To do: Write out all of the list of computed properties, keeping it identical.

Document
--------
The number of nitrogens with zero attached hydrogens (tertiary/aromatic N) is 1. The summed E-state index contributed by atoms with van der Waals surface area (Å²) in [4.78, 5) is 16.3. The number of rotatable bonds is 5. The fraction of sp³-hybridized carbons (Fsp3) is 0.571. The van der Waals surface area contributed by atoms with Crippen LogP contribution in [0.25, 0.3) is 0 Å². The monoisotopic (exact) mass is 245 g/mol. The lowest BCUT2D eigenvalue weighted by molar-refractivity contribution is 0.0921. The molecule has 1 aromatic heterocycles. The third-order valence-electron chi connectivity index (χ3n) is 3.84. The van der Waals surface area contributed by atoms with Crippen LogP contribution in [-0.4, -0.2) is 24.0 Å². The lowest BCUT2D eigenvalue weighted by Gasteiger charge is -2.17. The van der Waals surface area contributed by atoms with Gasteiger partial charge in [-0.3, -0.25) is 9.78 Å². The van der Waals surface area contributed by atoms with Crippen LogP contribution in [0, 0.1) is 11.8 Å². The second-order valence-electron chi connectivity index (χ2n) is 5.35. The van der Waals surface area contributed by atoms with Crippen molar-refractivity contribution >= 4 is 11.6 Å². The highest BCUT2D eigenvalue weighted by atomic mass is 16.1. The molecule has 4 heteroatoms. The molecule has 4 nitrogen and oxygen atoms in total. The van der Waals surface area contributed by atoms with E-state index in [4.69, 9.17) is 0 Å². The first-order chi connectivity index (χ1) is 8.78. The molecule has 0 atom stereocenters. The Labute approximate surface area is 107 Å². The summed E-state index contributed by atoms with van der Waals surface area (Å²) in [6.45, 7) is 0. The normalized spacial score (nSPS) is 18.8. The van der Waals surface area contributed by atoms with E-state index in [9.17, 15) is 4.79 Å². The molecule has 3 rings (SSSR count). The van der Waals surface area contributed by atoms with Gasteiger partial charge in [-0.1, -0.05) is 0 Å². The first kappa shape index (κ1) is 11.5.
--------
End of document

The number of nitrogens with zero attached hydrogens (tertiary/aromatic N) is 1. The summed E-state index contributed by atoms with van der Waals surface area (Å²) in [4.78, 5) is 16.3. The number of rotatable bonds is 5. The fraction of sp³-hybridized carbons (Fsp3) is 0.571. The van der Waals surface area contributed by atoms with Crippen LogP contribution in [0.25, 0.3) is 0 Å². The monoisotopic (exact) mass is 245 g/mol. The lowest BCUT2D eigenvalue weighted by molar-refractivity contribution is 0.0921. The molecule has 1 aromatic heterocycles. The third-order valence-electron chi connectivity index (χ3n) is 3.84. The van der Waals surface area contributed by atoms with Crippen LogP contribution in [-0.4, -0.2) is 24.0 Å². The lowest BCUT2D eigenvalue weighted by Gasteiger charge is -2.17. The van der Waals surface area contributed by atoms with Gasteiger partial charge in [-0.3, -0.25) is 9.78 Å². The van der Waals surface area contributed by atoms with Crippen LogP contribution in [0, 0.1) is 11.8 Å². The second-order valence-electron chi connectivity index (χ2n) is 5.35. The van der Waals surface area contributed by atoms with Crippen molar-refractivity contribution >= 4 is 11.6 Å². The highest BCUT2D eigenvalue weighted by atomic mass is 16.1. The molecule has 4 heteroatoms. The molecule has 4 nitrogen and oxygen atoms in total. The van der Waals surface area contributed by atoms with E-state index in [4.69, 9.17) is 0 Å². The first-order chi connectivity index (χ1) is 8.78. The molecule has 0 atom stereocenters. The Labute approximate surface area is 107 Å². The summed E-state index contributed by atoms with van der Waals surface area (Å²) in [6.45, 7) is 0. The normalized spacial score (nSPS) is 18.8. The van der Waals surface area contributed by atoms with E-state index in [9.17, 15) is 4.79 Å². The molecule has 3 rings (SSSR count). The van der Waals surface area contributed by atoms with Gasteiger partial charge in [-0.1, -0.05) is 0 Å². The first kappa shape index (κ1) is 11.5.